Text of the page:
Every year throughout the city, neighbors fill the streets for an evening of peaceful demonstration against crime.
National Night Out, which will be held this year on August 7, brings together local residents to take a stand against crime in their communities. Everyone spends the evening out on the street, hoping to show troublemakers that they are ever- vigilant in keeping out criminal activity.
That’s at least what the event hopes to accomplish. Here in the riverwards, though, one night a year might not be enough.
To remedy that, the newly formed RiverWards Crime Watch is now hosting monthly “night out” events to prove they are serious about curbing crime throughout the community.
Last week on Friday, April 27, members of the crime watch group gathered at the corner of Columbia and Thompson streets in Fishtown, just outside of Hetzell’s Playground, for the latest of these events.
“It’s like the way the city hosts its annual clean up,” said Neil Brecher, chairman of the RWCW. “But that’s not the only time there is a neighborhood cleanup…It’s nice to have the citywide events, but we want to do these to sort of fill in the gaps.”
He said the group hopes to act as the “eyes and ears” for the police and reports problems they may encounter to the authorities.
Brecher said they decided to meet near Hetzell’s field because recently, during area clean ups, neighbors have found an increased amount of drug paraphernalia – including small baggies and needles – in the areas surrounding the park.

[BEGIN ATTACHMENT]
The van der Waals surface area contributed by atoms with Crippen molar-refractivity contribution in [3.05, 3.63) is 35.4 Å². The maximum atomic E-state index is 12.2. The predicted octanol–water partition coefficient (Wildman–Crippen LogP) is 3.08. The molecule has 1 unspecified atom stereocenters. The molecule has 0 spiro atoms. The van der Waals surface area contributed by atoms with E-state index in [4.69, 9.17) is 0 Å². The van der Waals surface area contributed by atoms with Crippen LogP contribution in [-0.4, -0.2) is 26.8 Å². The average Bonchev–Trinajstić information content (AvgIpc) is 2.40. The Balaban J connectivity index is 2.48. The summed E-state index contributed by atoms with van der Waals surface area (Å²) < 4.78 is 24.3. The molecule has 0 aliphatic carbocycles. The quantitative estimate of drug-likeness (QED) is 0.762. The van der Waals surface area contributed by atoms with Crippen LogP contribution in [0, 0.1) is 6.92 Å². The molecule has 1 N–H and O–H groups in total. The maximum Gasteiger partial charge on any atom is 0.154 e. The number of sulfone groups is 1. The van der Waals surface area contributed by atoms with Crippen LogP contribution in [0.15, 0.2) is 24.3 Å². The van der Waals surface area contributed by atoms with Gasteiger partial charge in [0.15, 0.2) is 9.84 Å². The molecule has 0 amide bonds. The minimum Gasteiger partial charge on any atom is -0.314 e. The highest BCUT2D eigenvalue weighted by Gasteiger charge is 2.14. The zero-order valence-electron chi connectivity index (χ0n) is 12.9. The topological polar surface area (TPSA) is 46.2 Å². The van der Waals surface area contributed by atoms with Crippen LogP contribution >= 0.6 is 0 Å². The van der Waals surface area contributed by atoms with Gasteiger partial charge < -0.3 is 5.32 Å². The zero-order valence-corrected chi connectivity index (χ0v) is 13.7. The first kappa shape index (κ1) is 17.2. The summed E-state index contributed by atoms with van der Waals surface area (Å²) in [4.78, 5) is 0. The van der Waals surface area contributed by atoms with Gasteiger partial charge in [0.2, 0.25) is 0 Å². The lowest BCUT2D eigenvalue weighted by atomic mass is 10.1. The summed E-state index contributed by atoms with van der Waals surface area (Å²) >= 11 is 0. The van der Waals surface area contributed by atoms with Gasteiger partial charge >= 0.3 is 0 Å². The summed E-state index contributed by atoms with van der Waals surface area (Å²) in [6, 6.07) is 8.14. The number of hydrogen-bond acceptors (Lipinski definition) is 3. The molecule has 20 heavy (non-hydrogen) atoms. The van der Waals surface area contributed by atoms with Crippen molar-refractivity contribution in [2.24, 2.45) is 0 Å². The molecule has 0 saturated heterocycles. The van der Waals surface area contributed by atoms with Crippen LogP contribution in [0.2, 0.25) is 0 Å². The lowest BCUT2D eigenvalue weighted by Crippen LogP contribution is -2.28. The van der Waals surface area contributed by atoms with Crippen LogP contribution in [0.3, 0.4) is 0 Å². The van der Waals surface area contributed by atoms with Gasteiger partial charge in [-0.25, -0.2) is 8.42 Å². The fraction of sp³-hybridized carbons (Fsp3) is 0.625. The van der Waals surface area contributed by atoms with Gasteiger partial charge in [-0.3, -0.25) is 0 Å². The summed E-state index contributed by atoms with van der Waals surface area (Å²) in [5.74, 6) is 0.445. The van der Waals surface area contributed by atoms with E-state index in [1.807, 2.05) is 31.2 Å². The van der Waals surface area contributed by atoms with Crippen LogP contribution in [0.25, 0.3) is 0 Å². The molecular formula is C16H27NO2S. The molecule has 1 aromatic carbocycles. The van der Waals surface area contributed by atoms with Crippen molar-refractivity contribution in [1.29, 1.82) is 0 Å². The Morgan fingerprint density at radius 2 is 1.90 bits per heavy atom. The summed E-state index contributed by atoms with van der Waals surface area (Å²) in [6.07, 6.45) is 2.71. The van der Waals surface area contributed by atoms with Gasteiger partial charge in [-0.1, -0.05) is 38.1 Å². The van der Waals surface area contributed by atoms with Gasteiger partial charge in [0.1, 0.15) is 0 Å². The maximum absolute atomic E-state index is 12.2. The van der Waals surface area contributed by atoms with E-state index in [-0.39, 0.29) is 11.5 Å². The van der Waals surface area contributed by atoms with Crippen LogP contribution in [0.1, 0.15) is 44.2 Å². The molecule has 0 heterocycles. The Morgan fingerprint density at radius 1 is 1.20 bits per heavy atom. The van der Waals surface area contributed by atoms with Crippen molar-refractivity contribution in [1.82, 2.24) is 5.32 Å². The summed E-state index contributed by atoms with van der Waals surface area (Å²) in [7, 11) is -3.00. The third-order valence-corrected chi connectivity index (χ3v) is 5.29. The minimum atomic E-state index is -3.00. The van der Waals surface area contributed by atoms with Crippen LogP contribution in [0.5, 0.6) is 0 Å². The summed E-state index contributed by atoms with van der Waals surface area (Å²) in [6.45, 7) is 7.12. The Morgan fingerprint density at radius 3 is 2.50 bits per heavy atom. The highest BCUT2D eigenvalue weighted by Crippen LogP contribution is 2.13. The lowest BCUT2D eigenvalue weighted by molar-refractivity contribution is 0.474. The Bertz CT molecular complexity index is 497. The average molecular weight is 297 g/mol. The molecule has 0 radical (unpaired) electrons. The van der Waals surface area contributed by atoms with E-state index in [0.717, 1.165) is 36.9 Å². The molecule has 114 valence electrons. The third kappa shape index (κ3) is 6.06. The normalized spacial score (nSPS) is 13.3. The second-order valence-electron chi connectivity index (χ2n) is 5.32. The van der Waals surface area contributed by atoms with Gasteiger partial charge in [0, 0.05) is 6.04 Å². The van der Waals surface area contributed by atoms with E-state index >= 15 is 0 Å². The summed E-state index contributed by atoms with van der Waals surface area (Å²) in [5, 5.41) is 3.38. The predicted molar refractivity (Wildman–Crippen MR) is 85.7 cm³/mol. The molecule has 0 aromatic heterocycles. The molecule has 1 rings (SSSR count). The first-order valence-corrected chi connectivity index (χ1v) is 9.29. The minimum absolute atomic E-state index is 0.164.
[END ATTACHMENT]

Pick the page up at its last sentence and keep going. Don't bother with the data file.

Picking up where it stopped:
He said, though, that the field itself is locked in the evenings, and the paraphernalia has been not been found on the inside of the field, just the outskirts.
“It’s really increased in the past year,” said Tom Potts, neighborhood advisory committee coordinator for the New Kensington Community Development Corporation. “Out here, under the trees, it can be a quiet, nice place to do their – let’s say – stuff…In the area, there really has been a lot of drug use and we are trying to keep it out.”
Maggie O’Brien, president of Fishtown Action, said the monthly night out gatherings are held as a way to support the neighborhood’s local police district – the 26th district – because neighbors know that with so much activity in the community, there aren’t enough police officers in the 26th to cover it all.
Asked if she had concerns that the neighbors were showing support in areas where drug addicts might be lurking, she grinned.
“This lets them know that we know,” she said.
During the chilly evening, as the gathering on the corner grew, neighbors chatted as children and pets played in the area where neighbors are hoping to remove the criminal element.
Looking across the field at an evening softball game that was held that day, Potts said that he wants to support the crime watch group because it’s a tool that gives neighbors power to make a difference in their community.
“We just want people to know we care about the neighborhood,” he said.
For more information on the RiverWard Crime Watch or to learn about upcoming events, visit www.RWCW.org.
Reporter Hayden Mitman can be reached at 215-354-3124 or firstname.lastname@example.org